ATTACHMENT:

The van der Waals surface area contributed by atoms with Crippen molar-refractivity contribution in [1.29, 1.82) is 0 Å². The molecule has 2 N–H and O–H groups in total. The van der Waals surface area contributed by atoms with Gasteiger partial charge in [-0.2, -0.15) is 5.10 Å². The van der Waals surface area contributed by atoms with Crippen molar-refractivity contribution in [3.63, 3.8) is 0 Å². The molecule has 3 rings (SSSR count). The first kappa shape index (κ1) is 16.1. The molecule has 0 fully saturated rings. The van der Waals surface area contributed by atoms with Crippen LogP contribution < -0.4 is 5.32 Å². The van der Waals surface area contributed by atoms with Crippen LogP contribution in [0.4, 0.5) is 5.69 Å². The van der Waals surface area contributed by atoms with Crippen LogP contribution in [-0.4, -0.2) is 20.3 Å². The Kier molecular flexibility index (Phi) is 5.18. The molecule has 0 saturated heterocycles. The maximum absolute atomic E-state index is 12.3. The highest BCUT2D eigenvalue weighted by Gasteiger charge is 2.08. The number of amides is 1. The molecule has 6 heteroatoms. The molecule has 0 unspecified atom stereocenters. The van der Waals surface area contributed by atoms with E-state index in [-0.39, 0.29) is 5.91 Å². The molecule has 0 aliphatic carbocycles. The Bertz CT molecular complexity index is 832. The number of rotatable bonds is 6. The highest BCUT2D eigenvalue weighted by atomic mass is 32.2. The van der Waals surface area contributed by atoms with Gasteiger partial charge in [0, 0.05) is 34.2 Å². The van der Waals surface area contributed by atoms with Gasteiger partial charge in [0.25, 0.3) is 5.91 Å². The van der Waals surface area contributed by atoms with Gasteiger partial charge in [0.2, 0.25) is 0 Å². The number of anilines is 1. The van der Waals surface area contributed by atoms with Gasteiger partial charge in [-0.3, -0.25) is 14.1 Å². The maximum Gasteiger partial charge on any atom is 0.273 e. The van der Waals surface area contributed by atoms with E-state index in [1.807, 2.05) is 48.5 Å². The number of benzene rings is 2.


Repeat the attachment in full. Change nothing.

The van der Waals surface area contributed by atoms with Crippen molar-refractivity contribution in [1.29, 1.82) is 0 Å². The molecule has 2 N–H and O–H groups in total. The van der Waals surface area contributed by atoms with Gasteiger partial charge in [-0.2, -0.15) is 5.10 Å². The van der Waals surface area contributed by atoms with Crippen molar-refractivity contribution in [3.63, 3.8) is 0 Å². The molecule has 3 rings (SSSR count). The first kappa shape index (κ1) is 16.1. The molecule has 0 fully saturated rings. The van der Waals surface area contributed by atoms with Crippen LogP contribution < -0.4 is 5.32 Å². The van der Waals surface area contributed by atoms with Crippen LogP contribution in [0.4, 0.5) is 5.69 Å². The van der Waals surface area contributed by atoms with Crippen LogP contribution in [-0.4, -0.2) is 20.3 Å². The Kier molecular flexibility index (Phi) is 5.18. The molecule has 0 saturated heterocycles. The maximum absolute atomic E-state index is 12.3. The highest BCUT2D eigenvalue weighted by Gasteiger charge is 2.08. The number of amides is 1. The molecule has 6 heteroatoms. The molecule has 0 unspecified atom stereocenters. The van der Waals surface area contributed by atoms with E-state index in [-0.39, 0.29) is 5.91 Å². The molecule has 0 aliphatic carbocycles. The Bertz CT molecular complexity index is 832. The number of rotatable bonds is 6. The highest BCUT2D eigenvalue weighted by atomic mass is 32.2. The van der Waals surface area contributed by atoms with Gasteiger partial charge in [0, 0.05) is 34.2 Å². The van der Waals surface area contributed by atoms with Gasteiger partial charge in [0.25, 0.3) is 5.91 Å². The van der Waals surface area contributed by atoms with Gasteiger partial charge in [0.2, 0.25) is 0 Å². The number of anilines is 1. The van der Waals surface area contributed by atoms with Gasteiger partial charge in [-0.3, -0.25) is 14.1 Å². The maximum Gasteiger partial charge on any atom is 0.273 e. The van der Waals surface area contributed by atoms with E-state index in [1.807, 2.05) is 48.5 Å². The number of benzene rings is 2.